Other Names:
    • Legendaire (Airox)
    • Vivo (Breas)
    • Elisee (Saime)
    • Synchrony (Respironics)
  • Device: Non invasive ventilation
    A very recent randomized controlled trial show that in ALS without severe bulbar dysfunction, NIV improves survival with maintenance of, and improvement in, quality of life, including sleep quality. The survival benefit from NIV in this group is much greater than that from currently available neuroprotective therapy, like riluzole.
    Other Names:
    • Legendaire (Airox)
    • Vivo (Breas)
    • Elisee (Saime)
    • Synchrony (Respironics)
  • Active Comparator: 1
    Volume assist non-invasive ventilation
    Interventions:
    • Device: Non invasive ventilation delivered with one of the ventilator specifically designed for NIV and given to the patient by the home care providers
    • Device: Non invasive ventilation
  • Active Comparator: 2
    Pressure Assist mode
    Interventions:
    • Device: Non invasive ventilation delivered with one of the ventilator specifically designed for NIV and given to the patient by the home care providers
    • Device: Non invasive ventilation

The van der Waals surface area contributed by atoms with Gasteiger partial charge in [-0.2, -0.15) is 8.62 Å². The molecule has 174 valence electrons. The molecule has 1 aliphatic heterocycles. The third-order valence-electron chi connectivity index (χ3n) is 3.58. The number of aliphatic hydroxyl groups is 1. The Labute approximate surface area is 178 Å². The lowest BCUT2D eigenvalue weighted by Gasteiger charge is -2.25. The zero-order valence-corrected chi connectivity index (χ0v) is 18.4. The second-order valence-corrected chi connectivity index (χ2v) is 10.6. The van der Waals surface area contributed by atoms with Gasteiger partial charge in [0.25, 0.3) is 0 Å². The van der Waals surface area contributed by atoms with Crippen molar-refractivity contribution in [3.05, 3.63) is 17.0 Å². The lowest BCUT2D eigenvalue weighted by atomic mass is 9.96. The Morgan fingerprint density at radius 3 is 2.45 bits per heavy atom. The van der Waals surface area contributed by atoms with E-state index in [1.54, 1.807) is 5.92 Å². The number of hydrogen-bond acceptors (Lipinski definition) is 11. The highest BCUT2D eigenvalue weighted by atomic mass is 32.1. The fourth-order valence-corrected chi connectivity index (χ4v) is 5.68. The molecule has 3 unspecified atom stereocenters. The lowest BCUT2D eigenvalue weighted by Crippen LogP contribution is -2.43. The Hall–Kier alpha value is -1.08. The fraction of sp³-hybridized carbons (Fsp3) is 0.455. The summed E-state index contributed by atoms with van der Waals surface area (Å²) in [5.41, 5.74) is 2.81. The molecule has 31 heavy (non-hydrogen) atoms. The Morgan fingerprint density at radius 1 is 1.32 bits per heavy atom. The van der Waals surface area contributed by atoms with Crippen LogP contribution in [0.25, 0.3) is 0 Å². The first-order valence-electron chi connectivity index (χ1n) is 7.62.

Not Provided

*   Includes publications given by the data provider as well as publications identified by ClinicalTrials.gov Identifier (NCT Number) in Medline.
 
Recruiting
50
August 2010
August 2009   (final data collection date for primary outcome measure)

Inclusion Criteria:

  • Patients with the diagnosis of ALS and one of the following signs:

    • Vital Capacity < 50% predicted
    • A Maximal Inspiratory Pressure (MIP) < 60% predicted
    • Polygraphic signs of nocturnal hypoventilation with daytime symptoms.

Exclusion Criteria:

  • Life expectancy>12 months
  • Any comorbidity
  • Acute Respiratory Failure
Both
20 Years to 80 Years
No
Contact: Stefano Nava, MD 0382 592 ext 806 snava@fsm.it
Contact: Franco Fanfulla, MD 0382 592 ext 815 ffanfulla@fsm.it
Italy
 
NCT00560287
190H09, 190H09
Yes
Stefano Nava, Fondazione S.Maugerii
Fondazione Salvatore Maugeri
Not Provided
Principal Investigator: Stefano Nava Fondazione Salvatore Maugeri
Principal Investigator: Stefano Nava, MD Fondazione S.maugeri
Fondazione Salvatore Maugeri
March 2010

ICMJE     Data element required by the International Committee of Medical Journal Editors and the World Health Organization ICTRP